Panch Phoron Tarkari is a startling dish made with vegetables cooked in spicy gravy seasoned with special five spices. Panch phoran literally means ‘five spices’, is a spice blend used in Bangladeshi and Eastern India cuisines, especially in Bengali, Assamese and Oriya cuisine.
All the spices used in panch phoron are seeds and typically consists of fenugreek seeds (methi), nigella seeds (kalonji or onion seeds), cumin seeds (jeera), mustard seeds (rai) and fennel seeds (saunf). Unlike most other spice mixes, panch phoron is always used as whole and never ground. Traditionally, panch phoron is used with vegetables, chicken or beef curry, fish, lentils, shukto and pickles. Generally few cooks prefer to use a smaller proportion of fenugreek seeds as they have a mildly bitter taste.
In this recipe, vegetables like pumpkin, brinjal and potatoes are cooked in wonderful gravy with milk and water tempered with panch phoron, green chillies and other spices. Truly a very healthy and nutritious dish, rich in flavours and taste, every ingredient used in this recipe has its own unique flavour and benefits added into this dish. Goes excellently well with rice, roti or chapatti!
In traditional Oriya, Maithili and Bengali cuisines, panch phoron is typically fried in cooking oil or ghee causing the seeds to immediately pop. This is known as tempering or baghaar or phoron or chaunk. After tempering, other ingredients are added to the fried spices to be coated in the mixture. In Bengal, panch phoran is sometimes made with radhuni instead of mustard seed. In the West, where radhuni may be hard to obtain, some cooks substitute the similar-tasting celery seed.
Fenugreek is an excellent herb (available as fresh or dried leaves) or as spice (methi seeds) and as a vegetable (fresh leaves, sprouts, and microgreens). The seeds are used in the preparation of pickles, vegetable dishes, daals, and spice mixes, such as panch phoron and sambar powder. Fenugreek seeds are used both whole and in powdered form and are often roasted to reduce their bitterness and enhance their flavour. It is extensively used within the cuisine of the Indian subcontinent. The dried leaves called as kasuri or kasoori methi in Hindi have a somewhat bitter taste and a characteristically strong but pleasant fragrance. The seed is used as a natural herbal medicine in the treatment of diabetes. Fresh methi greens are added to meats in making dishes like Methi Chicken, Methi Prawns or Methi Paratha (popular Indian flat bread).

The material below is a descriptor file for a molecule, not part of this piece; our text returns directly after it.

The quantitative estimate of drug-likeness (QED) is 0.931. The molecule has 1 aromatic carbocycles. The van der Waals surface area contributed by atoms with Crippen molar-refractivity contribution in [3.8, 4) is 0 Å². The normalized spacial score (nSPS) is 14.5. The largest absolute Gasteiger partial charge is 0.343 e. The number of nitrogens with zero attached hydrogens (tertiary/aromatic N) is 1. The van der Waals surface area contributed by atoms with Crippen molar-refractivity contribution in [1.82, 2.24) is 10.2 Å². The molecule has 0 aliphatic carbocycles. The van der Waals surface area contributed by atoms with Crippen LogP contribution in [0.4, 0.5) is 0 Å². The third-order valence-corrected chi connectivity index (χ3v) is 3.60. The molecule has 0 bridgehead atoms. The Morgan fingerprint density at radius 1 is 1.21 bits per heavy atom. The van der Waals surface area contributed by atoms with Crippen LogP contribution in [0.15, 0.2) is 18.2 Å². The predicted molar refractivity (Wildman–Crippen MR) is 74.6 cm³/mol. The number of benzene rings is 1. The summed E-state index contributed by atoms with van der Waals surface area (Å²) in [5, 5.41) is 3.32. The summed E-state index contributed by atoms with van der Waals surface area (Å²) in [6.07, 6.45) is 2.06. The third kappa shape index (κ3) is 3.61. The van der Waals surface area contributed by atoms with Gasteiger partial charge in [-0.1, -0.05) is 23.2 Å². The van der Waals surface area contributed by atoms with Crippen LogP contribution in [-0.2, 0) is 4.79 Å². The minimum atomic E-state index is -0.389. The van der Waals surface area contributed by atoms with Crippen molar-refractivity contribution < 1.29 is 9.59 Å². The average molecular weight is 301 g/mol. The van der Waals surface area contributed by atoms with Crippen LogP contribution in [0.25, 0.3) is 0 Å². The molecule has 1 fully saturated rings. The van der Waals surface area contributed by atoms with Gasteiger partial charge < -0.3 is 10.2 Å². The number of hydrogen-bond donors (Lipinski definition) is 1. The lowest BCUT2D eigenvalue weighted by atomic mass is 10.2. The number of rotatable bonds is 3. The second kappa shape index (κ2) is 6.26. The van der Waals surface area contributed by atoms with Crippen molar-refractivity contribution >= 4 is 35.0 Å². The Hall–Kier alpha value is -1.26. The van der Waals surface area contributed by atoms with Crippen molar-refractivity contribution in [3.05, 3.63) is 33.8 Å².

Nigella seeds are frequently referred as black cumin or onion seeds. It is used as part of the spice mixture paanch phoran or panch phoron and by itself in a great many recipes in Bengali cookery and most recognizably in naan bread. These seeds have a pungent bitter taste and smell. It is used primarily in confectionery and liquors. Peshawari naan is, as a rule, topped with kalonji seeds. Nigella is also used in Armenian string cheese, a braided string cheese called Majdouleh or Majdouli in the Middle East.
Cumin seeds are used as a spice for their distinctive flavour and aroma. It is globally popular and an essential flavouring in many cuisines: Nepalese, Indian, Pakistani, North African, Middle Eastern, Sri Lankan, Cuban, northern Mexican cuisines, central Asian Uzbek cuisine, and the western Chinese cuisines of Sichuan and Xinjiang. Cumin can be found in some Dutch cheeses, such as Leyden cheese, and in some traditional bread from France. Cumin can be used ground or as whole seeds. It helps to add an earthy and warming feeling to cooking, making it a staple in certain stews and soups, as well as curries and chili. Cumin’s distinctive flavour and strong, warm aroma are due to its essential oil content.
Mustard seeds also known as Aavalu in Telugu, kadagu in Tamil in almost used in every dish. Mustard powder is used mainly in mango pickle popularly used in Southern India with its origin in Andhra Pradesh. These mustard seeds are known in Hindi/Urdu as sarson and in Punjabi as sarron. These are used as a spice in Northern India and Nepal. The seeds are usually roasted until they pop. They are also planted to grow saag (greens) which are stir-fried and eaten as a vegetable preparation, sarson ka saag (sarron da saag in Punjabi).
Fennel seeds are a highly aromatic and flavourful herb with culinary and medicinal uses having a similar tasting as anise. The bulb, foliage, and seeds of the fennel plant are widely used in many of the culinary traditions of the world. Dried fennel seed is an aromatic, anise-flavoured spice, brown or green in colour when fresh, slowly turning a dull grey as the seed ages. For cooking, green seeds are optimal. The leaves are delicately flavoured and similar in shape to those of dill. The bulb is a crisp vegetable that can be sautéed, stewed, braised, grilled, or eaten raw. Fennel seeds are a common ingredient in Italian sausages and meatballs. They are also prominent in Mediterranean cuisine used both raw and cooked in side dishes, salads, pastas, vegetable dishes and risotto.
Many cultures in India, Pakistan, Afghanistan, Iran and the Middle East use fennel seed in their cookery. Fennel is one of the most important spices in Kashmiri Pandit and Gujarati cooking. It is an essential ingredient of the Assamese/Bengali/Oriya spice mixture panch phoron and in Chinese five-spice powders.
Preparing the Paanch phoron tarkari is quite simple and fast to cook. Firstly heat the oil in a pan or kadai and add all the spices. Stir-fry the spices, add the cut vegetables and mix well. Add the green chillies, sugar, salt, turmeric and mix thoroughly. Pour enough water and add milk to cook the vegetables. Simmer till vegetables are tender and the water is absorbed. Serve hot with pooris or rice.
Paanch phoron tarkari is a delicious spicy dish, robust flavours, healthy and nutritious to eat. Do try as it benefits in many ways. Click on the link for detailed recipe: